86 'The 99'
There is a new and particularly insidious form of cultural jihad that is targeting our children: comic books featuring Islamic superheroes. A Muslim named Naif Al-Mutawa has created "The 99," a comic book and TV series featuring a gang of Muslim superheroes – one of whom wears a burqa.
It's no surprise that the mainstream media love it. PBS is running a documentary feature on al-Mutawa this week, and CNN, the Crescent News Network, finds the comic books thrilling. Barack Obama, CNN's Dan Merica reported last week, "called the comic books, which debuted in 2006, 'the most innovative response' to America's expanding dialogue with the Muslim world, which Obama has encouraged." But poor al-Mutawa, said Merica, although he had hoped that "The 99" would "become a symbol of toleration," instead found that "a vocal minority" opposed the comics, raising "surprising questions about American tolerance of Islam."
"A symbol of toleration"? Really?
In reality, a Shariah board approved "The 99," and Shariah in all its mainstream and traditional forms calls for the subjugation of non-Muslims and the denial of basic rights to them under the rule of Islamic law. I don't consider that an acceptable level of "toleration." "The 99," is mainstreaming the institutionalized oppression of women under Shariah, as exemplified by the burqa-wearing superhero. One would think that the male superheroes would have superpowers strong enough to be able to control themselves without the women having to don cloth coffins. But portraying the Islamic oppression of women in a positive light doesn't bother al-Mutawa at all. Instead, he was "worried about the comics being banned in Saudi Arabia – which wound up happening, briefly – and he expected to be challenged by conservatives in Islam, since Al-Mutawa wanted to buck the trend of Islamic culture being directly tied to the Quran."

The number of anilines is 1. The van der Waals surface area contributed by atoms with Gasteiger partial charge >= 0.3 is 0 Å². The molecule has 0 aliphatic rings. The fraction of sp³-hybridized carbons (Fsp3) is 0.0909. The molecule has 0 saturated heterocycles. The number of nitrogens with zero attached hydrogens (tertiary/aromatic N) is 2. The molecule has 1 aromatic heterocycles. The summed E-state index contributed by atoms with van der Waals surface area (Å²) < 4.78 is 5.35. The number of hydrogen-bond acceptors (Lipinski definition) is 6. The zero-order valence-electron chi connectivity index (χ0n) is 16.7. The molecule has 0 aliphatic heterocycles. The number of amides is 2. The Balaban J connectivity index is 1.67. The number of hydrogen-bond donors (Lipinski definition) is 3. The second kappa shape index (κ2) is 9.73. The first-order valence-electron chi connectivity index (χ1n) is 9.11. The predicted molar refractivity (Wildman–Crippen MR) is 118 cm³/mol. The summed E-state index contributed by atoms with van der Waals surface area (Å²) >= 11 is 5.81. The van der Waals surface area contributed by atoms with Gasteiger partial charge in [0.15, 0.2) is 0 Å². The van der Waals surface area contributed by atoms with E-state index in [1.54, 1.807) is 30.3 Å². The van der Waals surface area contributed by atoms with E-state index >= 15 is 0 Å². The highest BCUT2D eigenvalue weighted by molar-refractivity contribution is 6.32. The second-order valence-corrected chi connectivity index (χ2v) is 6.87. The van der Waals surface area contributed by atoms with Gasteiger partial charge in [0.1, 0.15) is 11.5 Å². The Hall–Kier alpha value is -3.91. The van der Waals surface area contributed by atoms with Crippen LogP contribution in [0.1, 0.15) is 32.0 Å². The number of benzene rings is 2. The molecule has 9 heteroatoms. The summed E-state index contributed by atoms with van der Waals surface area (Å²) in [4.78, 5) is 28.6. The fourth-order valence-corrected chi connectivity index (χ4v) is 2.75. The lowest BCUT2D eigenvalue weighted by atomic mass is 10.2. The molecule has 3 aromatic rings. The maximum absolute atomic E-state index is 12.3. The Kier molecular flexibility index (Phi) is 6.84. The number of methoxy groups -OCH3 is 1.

But when the projected TV series was picked up by The Discovery Channel's "The Hub" but then not immediately scheduled, al-Mutawa and CNN blamed me and others who protested the series, not the Saudis. "All of a sudden we couldn't get an air date, and I was asked to be patient and we have been. But it has been a year, and the actual push-back died down. … We were waiting for a fatwa from a cleric in Saudi Arabia," said Isaac Solotaroff, director of the PBS documentary on al-Mutawa, "when it ended up being the U.S. market that has been resistant to 'The 99.'"
Oh yes, Saudi Arabia is so much freer and more open-minded than the United States.